This certainly isn't what the benchrest boys meant by "Heavy Varmint", but it seems appropriate this morning...
After killing a young shoat the other night, I'd moved the hog carcass out into an open flat where I could use it for coyote bait. The recent cool weather had slowed the "ripening" of that carcass and I'd found no sign around it. It's just as well: we had company over the weekend and I couldn't get out to provide overwatch without neglecting my "host" duties.
I slipped away from the house early yesterday morning and was in position above the hog carcass a full hour before sunrise...and the bright moon and my Swarovskis showed a dim coyote form tugging away at the dead pig. Decent shooting light was at least twenty minutes away; nothing to do about it but wait. With maybe five more minutes needed, the 'yote suddenly got nervous. He backed away from the carcass, made a half-circle around it...and ran. Hmmphf. Vampire...scared of daylight. Daylight can mean gunfire. I can't argue with him there.
This morning found me back in position: same Bat-time, same Bat-channel (you'll get the reference if there's enough gray in what's left of your thinning hair). The black lump of my hog carcass looks awfully lonely out there. Crud, I thought I might get another chance at him. Minutes crawl by; the country gets marginally brighter. I glance back and discover that my hog lump has doubled in size...he's back!. And a bit more comfortable this time, too...he's really getting stuck into that carcass. C'mon, Mr.Sun...get a little closer. A few more minutes pass. I check through the scope. Maybe. Hang on Mr. Coyote...just another couple of minutes. He's starting to get antsy; he's spending more time looking and listening than feeding. He backs away from the carcass, head up...broadside. If I'm gonna do it, it better be now.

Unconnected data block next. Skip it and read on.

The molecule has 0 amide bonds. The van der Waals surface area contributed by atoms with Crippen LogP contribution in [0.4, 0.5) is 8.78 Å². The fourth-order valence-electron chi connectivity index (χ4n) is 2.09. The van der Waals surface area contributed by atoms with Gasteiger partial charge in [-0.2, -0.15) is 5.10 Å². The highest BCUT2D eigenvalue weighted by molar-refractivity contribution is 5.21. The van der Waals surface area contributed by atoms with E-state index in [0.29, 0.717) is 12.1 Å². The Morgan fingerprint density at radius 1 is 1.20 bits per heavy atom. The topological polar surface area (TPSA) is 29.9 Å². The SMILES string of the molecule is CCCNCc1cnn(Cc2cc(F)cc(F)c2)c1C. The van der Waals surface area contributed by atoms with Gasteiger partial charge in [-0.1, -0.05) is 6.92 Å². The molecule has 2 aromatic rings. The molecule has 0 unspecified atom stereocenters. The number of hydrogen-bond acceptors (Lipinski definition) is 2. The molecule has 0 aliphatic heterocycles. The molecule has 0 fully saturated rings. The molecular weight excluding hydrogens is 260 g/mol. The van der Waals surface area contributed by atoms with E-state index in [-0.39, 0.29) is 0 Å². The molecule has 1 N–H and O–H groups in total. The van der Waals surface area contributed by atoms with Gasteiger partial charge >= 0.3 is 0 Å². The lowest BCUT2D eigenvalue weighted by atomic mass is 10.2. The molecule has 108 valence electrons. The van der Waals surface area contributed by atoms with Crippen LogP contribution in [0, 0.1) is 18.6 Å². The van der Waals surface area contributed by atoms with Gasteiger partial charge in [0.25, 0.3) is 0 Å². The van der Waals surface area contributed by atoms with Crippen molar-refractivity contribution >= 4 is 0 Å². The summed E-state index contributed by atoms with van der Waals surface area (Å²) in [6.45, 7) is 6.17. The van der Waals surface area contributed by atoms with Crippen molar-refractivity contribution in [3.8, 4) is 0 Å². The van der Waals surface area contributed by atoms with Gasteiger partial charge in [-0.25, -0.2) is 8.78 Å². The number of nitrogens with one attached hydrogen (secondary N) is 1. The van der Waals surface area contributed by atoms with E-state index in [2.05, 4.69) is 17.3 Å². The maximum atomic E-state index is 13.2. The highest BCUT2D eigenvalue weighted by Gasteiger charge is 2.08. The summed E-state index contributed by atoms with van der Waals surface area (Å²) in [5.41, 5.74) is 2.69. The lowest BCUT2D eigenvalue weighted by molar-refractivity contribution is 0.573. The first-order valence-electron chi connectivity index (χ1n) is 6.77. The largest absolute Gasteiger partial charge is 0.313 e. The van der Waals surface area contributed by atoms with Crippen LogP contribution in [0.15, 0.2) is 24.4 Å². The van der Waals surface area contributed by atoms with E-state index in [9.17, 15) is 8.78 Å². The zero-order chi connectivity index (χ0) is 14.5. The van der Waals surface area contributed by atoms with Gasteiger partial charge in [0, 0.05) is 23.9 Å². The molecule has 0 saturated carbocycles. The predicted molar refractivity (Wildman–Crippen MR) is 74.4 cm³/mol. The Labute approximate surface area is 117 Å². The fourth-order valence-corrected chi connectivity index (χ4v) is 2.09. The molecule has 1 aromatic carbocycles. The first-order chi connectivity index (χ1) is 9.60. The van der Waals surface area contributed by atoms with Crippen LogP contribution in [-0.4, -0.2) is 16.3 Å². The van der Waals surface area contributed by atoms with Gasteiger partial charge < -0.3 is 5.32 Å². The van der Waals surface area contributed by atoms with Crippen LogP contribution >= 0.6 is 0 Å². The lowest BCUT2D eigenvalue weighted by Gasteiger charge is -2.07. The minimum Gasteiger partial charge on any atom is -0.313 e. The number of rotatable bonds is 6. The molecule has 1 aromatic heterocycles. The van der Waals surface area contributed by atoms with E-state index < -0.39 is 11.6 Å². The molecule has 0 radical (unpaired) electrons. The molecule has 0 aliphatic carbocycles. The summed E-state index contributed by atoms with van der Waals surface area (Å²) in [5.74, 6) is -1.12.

The big rifle roars and recoil shoves me out of view. As I reach for the bolt to cycle another round into the chamber, I hear a yelp from the coyote and see him jump, swap ends and run behind cover and out of view. I don't see him reappear anywhere. Still, this morning I'm toting my old warhorse Sako Safari Grade .375 H&H...and I know where the crosshairs were when the trigger broke. I let it get a bit lighter before walking the 150-ish yards to the now pretty-well-chewed hog carcass. Forty-three steps away lies Mr. Coyote, the 300 grain Hornady solid having taken him cleanly through the engine room.
Greed. Gets us every time.